Jump directly to the content
Apr 24, 2012

Why Church Planting Is Essential: Australia Reflections, part 5

In part 1, I shared a few cultural (humorous) observations.

In part 2, we looked at Australian lostness.

In part 3, we looked at some research on the American, Canadian, and Australian unchurched.

In part 4, Murray Campbell shared why preaching matters in the Western context.

When you are in a context that is in need of the gospel, church planting is always part of the answer. Such is true in Australia.

While I was in Sydney, I did an all-day conference on church planting: Multiply. You can find the audio for that conference here.

One organization doing a lot of church planting is "The Geneva Push." As you can tell from the name, they are reformed, but not of the "frozen chosen" variety. Their vision is to see hundreds of churches "evangelised into existence" (spelling is from their mission statement-- and the "Queen's English"). You can find out more about what they do here.

I've asked Scott Sanders to share why church planting is so essential. He shared this article--and you can interact with him about it in the comments.

One of The Geneva Push's founders, Al Stewart, regularly says "The question, 'Why do we need to plant churches?,' is the wrong question. We should ask, 'Why did we stop?' Every church in Australia began as a church plant."

As we ask why did we stop we need to keep wrestling with hard questions about why people aren't becoming disciples of Jesus in our existing churches and also see the great opportunity and potential that new churches have for intentionally reaching people with the Gospel.

Often (unfortunately not always) new churches are the result of God's people intentionally making more disciples of Jesus Christ (Matt 28:19-20). In my job I'm regularly speaking with young blokes about their plans to establish new churches from regional towns to our largest capital cities. There is much need and great opportunity to reach the unreached in Australia where only about 8% of population attended church in 2001. Thankfully, God continues to use his people to build his church throughout the world.

Why church planting? New churches reach new people. In Australia, church plants reach 16% of newcomers vs. 10% for other forms of outreach. While this research data is older (2003) it does highlight that planting, when done well, is more effective than other methods of outreach.

Anecdotally, in my church I've seen how establishing a new congregation or church centre creates opportunities for people to become more active in church life and more intentional in making disciples. Not only are there more opportunities to serve, there are less people to serve. It is amazing to see the impact on people as people pray, plan, and encourage one another from God's Word and see God at work in the lives of people as they make decisions to follow Christ. New churches often provide the opportunity to reach people in areas where no church exists and also in areas where a church exists but has been unable to reach a new demographic or 'tribe.'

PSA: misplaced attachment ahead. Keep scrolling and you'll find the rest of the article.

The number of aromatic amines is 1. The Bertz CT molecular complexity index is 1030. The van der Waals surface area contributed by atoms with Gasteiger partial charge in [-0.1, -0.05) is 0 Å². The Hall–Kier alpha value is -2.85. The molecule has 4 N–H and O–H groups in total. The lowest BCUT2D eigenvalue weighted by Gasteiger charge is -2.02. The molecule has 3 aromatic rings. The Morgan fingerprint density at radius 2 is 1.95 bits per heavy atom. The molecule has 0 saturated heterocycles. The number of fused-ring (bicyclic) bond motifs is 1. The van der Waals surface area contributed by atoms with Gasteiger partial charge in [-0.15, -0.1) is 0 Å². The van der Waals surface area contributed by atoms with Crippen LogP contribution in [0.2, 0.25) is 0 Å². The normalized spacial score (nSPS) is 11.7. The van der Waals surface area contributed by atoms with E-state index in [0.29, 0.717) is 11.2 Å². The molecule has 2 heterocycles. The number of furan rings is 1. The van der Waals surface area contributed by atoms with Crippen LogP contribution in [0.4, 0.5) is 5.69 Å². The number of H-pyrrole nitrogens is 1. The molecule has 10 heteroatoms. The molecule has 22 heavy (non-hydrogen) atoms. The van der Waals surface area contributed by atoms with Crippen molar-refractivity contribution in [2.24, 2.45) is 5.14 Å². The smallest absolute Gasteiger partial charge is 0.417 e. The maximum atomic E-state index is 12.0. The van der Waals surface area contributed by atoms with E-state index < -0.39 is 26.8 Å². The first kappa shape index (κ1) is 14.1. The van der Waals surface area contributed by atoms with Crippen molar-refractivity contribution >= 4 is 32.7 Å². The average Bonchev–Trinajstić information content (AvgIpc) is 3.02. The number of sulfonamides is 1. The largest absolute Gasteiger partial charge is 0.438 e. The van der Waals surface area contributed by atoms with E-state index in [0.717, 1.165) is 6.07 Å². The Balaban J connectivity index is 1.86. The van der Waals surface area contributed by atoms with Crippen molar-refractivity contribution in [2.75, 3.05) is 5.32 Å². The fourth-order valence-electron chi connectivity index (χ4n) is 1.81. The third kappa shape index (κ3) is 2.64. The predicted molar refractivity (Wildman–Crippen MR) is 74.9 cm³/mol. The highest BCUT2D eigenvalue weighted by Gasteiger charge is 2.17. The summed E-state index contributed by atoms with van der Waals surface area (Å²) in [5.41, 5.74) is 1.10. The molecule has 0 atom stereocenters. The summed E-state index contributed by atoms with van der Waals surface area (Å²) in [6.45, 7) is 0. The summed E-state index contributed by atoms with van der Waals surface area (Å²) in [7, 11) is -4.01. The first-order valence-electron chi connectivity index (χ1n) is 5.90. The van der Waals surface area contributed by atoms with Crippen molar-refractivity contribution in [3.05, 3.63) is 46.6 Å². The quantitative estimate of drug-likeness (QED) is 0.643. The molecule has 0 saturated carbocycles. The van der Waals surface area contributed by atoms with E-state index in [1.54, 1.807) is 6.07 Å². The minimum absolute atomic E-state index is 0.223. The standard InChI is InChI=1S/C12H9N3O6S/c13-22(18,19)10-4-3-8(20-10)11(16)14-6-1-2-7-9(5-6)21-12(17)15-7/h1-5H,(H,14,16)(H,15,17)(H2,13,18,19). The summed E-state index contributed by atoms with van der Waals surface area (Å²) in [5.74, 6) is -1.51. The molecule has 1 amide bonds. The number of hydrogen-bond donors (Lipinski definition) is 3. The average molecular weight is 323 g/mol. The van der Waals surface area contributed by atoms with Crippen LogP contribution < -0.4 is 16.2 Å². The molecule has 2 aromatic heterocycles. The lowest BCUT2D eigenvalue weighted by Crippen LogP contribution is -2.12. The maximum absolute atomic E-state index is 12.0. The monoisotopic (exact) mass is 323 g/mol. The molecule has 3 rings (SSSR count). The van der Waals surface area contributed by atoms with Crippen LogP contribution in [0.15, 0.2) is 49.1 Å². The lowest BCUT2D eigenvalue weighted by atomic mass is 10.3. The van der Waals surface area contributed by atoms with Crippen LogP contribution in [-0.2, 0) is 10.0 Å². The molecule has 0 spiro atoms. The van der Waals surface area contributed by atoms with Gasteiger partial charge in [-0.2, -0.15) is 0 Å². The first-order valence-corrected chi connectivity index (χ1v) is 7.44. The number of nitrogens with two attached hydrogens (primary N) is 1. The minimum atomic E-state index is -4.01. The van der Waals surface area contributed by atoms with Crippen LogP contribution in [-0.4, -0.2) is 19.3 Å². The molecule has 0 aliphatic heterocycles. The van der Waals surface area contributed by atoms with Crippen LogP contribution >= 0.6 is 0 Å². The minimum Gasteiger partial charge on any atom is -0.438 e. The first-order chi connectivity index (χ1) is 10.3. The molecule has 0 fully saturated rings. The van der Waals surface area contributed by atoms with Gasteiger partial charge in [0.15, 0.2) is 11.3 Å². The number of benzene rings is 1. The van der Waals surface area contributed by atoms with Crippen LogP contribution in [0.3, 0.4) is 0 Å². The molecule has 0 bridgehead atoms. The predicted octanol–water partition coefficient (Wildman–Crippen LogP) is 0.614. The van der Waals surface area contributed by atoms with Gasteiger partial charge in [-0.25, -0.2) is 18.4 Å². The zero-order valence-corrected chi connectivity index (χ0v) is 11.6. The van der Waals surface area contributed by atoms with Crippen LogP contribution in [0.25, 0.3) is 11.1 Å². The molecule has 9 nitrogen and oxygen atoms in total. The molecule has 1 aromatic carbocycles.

One of the other positive impacts is how a new church motivates the sending church or mother church. The established church has the opportunity to benefit from gospel partnership, seeing God answer prayer, witnessing the joy of generously sharing people and resources and being reminded of the importance and need for discipleship, evangelism, and growth. In most cases, despite the pain of sending people out, God's people get invigorated for mission and excited about telling their mates about Jesus and God willing we see greater growth in the established church.

Related Topics:None
Posted:April 24, 2012 at 12:00 am

Comments

Please read our comment policy before you weigh in, and then feel free to comment.
To add a comment you need to be a registered user or Christianity Today subscriber.
or
Subscribe
or

More From This Blog

Living in a (Nominal) Religious Context

Living in a (Nominal) Religious Context

Nominal religious contexts do not mean the end of the church.
Amplifying Evangelism—One Critical Component in Becoming an Engaging Church

Amplifying Evangelism—One Critical Component in Becoming an Engaging Church

If we want churches to be evangelistic, we need to emphasis evangelism.
The Christian Struggle with Mental Illness

The Christian Struggle with Mental Illness

Mental illness is not a subject Christians should run from.
Saturday is for Seminars—The Gideons and the Amplify Conference

Saturday is for Seminars—The Gideons and the Amplify Conference

The Gideons and Canada. What could be better?

Follow Ed Stetzer

Exchange Logo

On this week’s episode of The Exchange, Dr. Barry Corey, the President of Biola University, discusses Christian higher education and his latest book, Love Kindness: Discover the Power of a Forgotten Christian Virtue.

Cast: Ed Stetzer

Read ED Stetzer's Books

See All

Follow Christianity Today

Christianity Today
Why Church Planting Is Essential: Australia Reflections, part 5